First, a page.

Friendship Knitting: Many Knitters, One Project

friendship knitting projects

Have you ever belonged to a knitting club? For many years, I did. My girlfriends and I met once a week, usually at a local coffee shop, after which we named ourselves. We would drink wine, knit, and gab. We made Christmas trees for a local tree festival and charity auction. But my favorite group project was our Friendship Blanket. In this project, each of us directly contributed knitted portions to one finished blanket.

Friendship knitting was a great way for my little knitting club to truly knit together. And in the end, we had a sweet little blanket to send to a charity that collected baby blankets.

The idea of friendship knitting is to find a finished project that is worked in pieces, so each individual knitter creates a small portion. For our project, we chose this block blanket which was worked in seven vertical stripes.

We picked out our yarn, then assigned a vertical stripe to each knitter. We had two skeins of each color of yarn and each stripe started with a different color, so it was easy enough for us to distribute the starting yarns. Then we passed the colors amongst ourselves until we were each done. The friendship part of this project was satisfied, because we all had to see each other a little more often for the yarn passes.

The biggest issue we faced on our friendship knitting project was matching gauges. I am a very tidy, orderly knitter. My gauge tends to match a pattern’s intended gage perfectly. My friend, on the other hand, is a very loose knitter. She has to work on needles 3 to 4 sizes down from the recommended size to achieve the right gage. (Even after watching her knit for years, I still do not know how she does it! She’s always knitting even bulky yarns on size 4 or 5 needles.) Then we had a couple of newbie knitters who were still in the wonky stage of knitting.

Given this mix, we had to work to get everyone on the same gauge. When we were done with our stripes, you could definitely tell whose was whose. The newbies became better knitters while working on their stripes, so theirs went from wonky to even knitting by the end of the stripe. The task of blocking the stripes and sewing them all together was not for the feint of heart. Fortunately, that task didn’t fall to me.

The knitter who gamely agreed to take on that task had to block some of stripes more than once to get them all to match up. She blocked the entire blanket again after sewing all the pieces together. All that effort was well worth it because in the end, we had a soft, fuzzy baby blanket for a baby in need. And we all had a hand in it.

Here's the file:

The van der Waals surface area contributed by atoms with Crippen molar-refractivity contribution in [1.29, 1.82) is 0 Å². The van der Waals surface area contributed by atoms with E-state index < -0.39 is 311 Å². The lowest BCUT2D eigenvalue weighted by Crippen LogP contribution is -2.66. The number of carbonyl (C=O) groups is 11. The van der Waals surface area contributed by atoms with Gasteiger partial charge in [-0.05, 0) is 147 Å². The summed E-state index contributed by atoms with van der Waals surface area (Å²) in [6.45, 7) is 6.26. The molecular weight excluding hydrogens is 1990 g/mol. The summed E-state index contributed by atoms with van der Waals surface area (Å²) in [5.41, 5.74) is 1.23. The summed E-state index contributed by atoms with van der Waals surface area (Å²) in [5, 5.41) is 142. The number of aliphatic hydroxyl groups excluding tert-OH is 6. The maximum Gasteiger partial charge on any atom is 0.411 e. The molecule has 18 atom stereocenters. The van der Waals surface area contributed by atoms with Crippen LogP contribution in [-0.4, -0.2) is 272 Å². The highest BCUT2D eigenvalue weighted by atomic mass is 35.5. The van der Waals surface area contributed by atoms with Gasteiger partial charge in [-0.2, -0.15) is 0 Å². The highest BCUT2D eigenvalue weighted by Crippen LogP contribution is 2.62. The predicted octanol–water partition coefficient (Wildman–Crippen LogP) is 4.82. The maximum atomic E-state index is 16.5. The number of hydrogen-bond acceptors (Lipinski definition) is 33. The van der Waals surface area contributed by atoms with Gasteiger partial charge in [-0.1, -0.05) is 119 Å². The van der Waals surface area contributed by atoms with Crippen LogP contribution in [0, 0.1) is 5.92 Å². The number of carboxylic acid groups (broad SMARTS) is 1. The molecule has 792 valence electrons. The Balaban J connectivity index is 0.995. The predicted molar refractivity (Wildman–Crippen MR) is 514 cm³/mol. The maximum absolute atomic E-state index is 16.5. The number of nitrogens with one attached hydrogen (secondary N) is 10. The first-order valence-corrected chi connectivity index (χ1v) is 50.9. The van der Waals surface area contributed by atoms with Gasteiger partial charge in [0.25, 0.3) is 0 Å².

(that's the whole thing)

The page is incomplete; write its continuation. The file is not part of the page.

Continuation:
I took the liberty of looking through Craftsy’s patterns to find a few that might work for a Friendship Knitting project. This Butterfly Baby Blanket is a no-sew project, but it would be easy enough to to separate out blocks or columns of blocks. Or this Domino Baby Blanket, where you could pass the actual project from knitter to knitter, and all of you could bust your stashes, too. Or create your own pattern. Blankets made in blocks or stripes work the best. But don’t be afraid to branch out, maybe making a stuffed animal, like this fabulous Elephant. Anything that can be worked in distinct pieces can easily become a friendship knitting project.

What will your knitting club make together?

You might also enjoy summer-perfect patterns and yarns! Come back to the Craftsy blog tomorrow for a free knitting pattern.



Great article. I think collaborative projects are a lovely idea. They seem very wholesome, like how you imagined people a hundred years ago pooling their resources and crafting together. I don’t belong to a knitting group, but I did a collaborative project with my sister last year. She lives in Sweden and is a crocheter, while I live in Australia and am largely a knitter. I hadn’t seen her in three and a half years and I went over to Sweden and had a great sisterly time together in general, but in particular, we picked out a pattern for clutch bags involving both knitting and crochet. She did the crocheted bits and I did the knitted bits, and we made one bag in inverse colours to the other (our respective favourite colours), so we each had one to keep. If anyone happens to be interested, I’ve blogged about this project here , with a link to the free pattern we used. A picture of the finished products is on the following post.

Elizabeth McKenna

Can you tell me where you meet? I have been making knitted rugs for some time now and do them at home. I’d like to contribute to a group that sends rugs out to the needy.


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